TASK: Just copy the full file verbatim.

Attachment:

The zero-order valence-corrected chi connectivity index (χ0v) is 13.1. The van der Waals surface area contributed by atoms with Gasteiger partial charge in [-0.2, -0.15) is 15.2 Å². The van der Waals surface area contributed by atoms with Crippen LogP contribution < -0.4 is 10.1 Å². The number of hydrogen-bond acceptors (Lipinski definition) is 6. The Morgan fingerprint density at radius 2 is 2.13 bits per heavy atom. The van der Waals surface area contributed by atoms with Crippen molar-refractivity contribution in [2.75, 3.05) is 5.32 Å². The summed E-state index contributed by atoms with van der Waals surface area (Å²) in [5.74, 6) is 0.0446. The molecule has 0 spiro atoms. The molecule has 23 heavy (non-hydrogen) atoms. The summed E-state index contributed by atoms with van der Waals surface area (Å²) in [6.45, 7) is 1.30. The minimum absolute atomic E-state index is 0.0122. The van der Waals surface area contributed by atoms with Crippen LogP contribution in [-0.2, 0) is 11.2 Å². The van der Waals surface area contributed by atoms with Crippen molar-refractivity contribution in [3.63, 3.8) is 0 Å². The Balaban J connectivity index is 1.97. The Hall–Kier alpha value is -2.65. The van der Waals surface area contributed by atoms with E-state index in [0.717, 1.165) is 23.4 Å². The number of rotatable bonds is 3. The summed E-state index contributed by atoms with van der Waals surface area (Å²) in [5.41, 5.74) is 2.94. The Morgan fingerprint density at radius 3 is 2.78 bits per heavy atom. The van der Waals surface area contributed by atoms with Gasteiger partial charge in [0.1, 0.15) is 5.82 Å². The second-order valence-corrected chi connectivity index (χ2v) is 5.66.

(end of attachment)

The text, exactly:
The zero-order valence-corrected chi connectivity index (χ0v) is 13.1. The van der Waals surface area contributed by atoms with Gasteiger partial charge in [-0.2, -0.15) is 15.2 Å². The van der Waals surface area contributed by atoms with Crippen LogP contribution < -0.4 is 10.1 Å². The number of hydrogen-bond acceptors (Lipinski definition) is 6. The Morgan fingerprint density at radius 2 is 2.13 bits per heavy atom. The van der Waals surface area contributed by atoms with Crippen molar-refractivity contribution in [2.75, 3.05) is 5.32 Å². The summed E-state index contributed by atoms with van der Waals surface area (Å²) in [5.74, 6) is 0.0446. The molecule has 0 spiro atoms. The molecule has 23 heavy (non-hydrogen) atoms. The summed E-state index contributed by atoms with van der Waals surface area (Å²) in [6.45, 7) is 1.30. The minimum absolute atomic E-state index is 0.0122. The van der Waals surface area contributed by atoms with Crippen LogP contribution in [-0.2, 0) is 11.2 Å². The van der Waals surface area contributed by atoms with Crippen molar-refractivity contribution in [3.63, 3.8) is 0 Å². The Balaban J connectivity index is 1.97. The Hall–Kier alpha value is -2.65. The van der Waals surface area contributed by atoms with E-state index in [0.717, 1.165) is 23.4 Å². The number of rotatable bonds is 3. The summed E-state index contributed by atoms with van der Waals surface area (Å²) in [5.41, 5.74) is 2.94. The Morgan fingerprint density at radius 3 is 2.78 bits per heavy atom. The van der Waals surface area contributed by atoms with Gasteiger partial charge in [0.1, 0.15) is 5.82 Å². The second-order valence-corrected chi connectivity index (χ2v) is 5.66.